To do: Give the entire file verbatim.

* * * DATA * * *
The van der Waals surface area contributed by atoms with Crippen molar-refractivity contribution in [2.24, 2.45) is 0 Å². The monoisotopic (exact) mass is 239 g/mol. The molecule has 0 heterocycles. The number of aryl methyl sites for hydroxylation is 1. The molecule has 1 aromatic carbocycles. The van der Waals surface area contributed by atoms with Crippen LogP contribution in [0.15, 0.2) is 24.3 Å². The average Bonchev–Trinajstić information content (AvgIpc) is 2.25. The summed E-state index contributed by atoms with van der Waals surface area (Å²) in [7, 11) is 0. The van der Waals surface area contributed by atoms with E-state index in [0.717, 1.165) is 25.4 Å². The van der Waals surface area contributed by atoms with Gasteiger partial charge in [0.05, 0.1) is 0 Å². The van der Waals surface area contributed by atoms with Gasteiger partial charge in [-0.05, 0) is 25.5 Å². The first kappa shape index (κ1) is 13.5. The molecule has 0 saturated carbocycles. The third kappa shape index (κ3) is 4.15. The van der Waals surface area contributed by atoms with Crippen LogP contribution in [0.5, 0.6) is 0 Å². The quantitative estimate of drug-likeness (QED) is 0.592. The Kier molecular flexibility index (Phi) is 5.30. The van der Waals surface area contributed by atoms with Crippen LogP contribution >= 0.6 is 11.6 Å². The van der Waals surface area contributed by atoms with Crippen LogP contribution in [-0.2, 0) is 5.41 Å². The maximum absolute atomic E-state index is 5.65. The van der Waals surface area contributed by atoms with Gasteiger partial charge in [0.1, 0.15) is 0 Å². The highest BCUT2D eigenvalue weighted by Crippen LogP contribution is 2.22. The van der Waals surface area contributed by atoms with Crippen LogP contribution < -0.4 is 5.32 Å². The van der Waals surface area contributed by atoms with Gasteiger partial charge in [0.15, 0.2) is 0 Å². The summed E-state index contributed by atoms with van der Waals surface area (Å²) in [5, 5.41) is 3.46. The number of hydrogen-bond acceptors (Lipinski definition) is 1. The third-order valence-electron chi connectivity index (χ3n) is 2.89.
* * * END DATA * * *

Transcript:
The van der Waals surface area contributed by atoms with Crippen molar-refractivity contribution in [2.24, 2.45) is 0 Å². The monoisotopic (exact) mass is 239 g/mol. The molecule has 0 heterocycles. The number of aryl methyl sites for hydroxylation is 1. The molecule has 1 aromatic carbocycles. The van der Waals surface area contributed by atoms with Crippen LogP contribution in [0.15, 0.2) is 24.3 Å². The average Bonchev–Trinajstić information content (AvgIpc) is 2.25. The summed E-state index contributed by atoms with van der Waals surface area (Å²) in [7, 11) is 0. The van der Waals surface area contributed by atoms with E-state index in [0.717, 1.165) is 25.4 Å². The van der Waals surface area contributed by atoms with Gasteiger partial charge in [0.05, 0.1) is 0 Å². The van der Waals surface area contributed by atoms with Gasteiger partial charge in [-0.05, 0) is 25.5 Å². The first kappa shape index (κ1) is 13.5. The molecule has 0 saturated carbocycles. The third kappa shape index (κ3) is 4.15. The van der Waals surface area contributed by atoms with Crippen LogP contribution in [0.5, 0.6) is 0 Å². The quantitative estimate of drug-likeness (QED) is 0.592. The Kier molecular flexibility index (Phi) is 5.30. The van der Waals surface area contributed by atoms with Crippen LogP contribution >= 0.6 is 11.6 Å². The van der Waals surface area contributed by atoms with Crippen LogP contribution in [-0.2, 0) is 5.41 Å². The maximum absolute atomic E-state index is 5.65. The van der Waals surface area contributed by atoms with Gasteiger partial charge in [0.1, 0.15) is 0 Å². The highest BCUT2D eigenvalue weighted by Crippen LogP contribution is 2.22. The van der Waals surface area contributed by atoms with Crippen LogP contribution < -0.4 is 5.32 Å². The van der Waals surface area contributed by atoms with Gasteiger partial charge in [0.15, 0.2) is 0 Å². The summed E-state index contributed by atoms with van der Waals surface area (Å²) in [5, 5.41) is 3.46. The number of hydrogen-bond acceptors (Lipinski definition) is 1. The third-order valence-electron chi connectivity index (χ3n) is 2.89.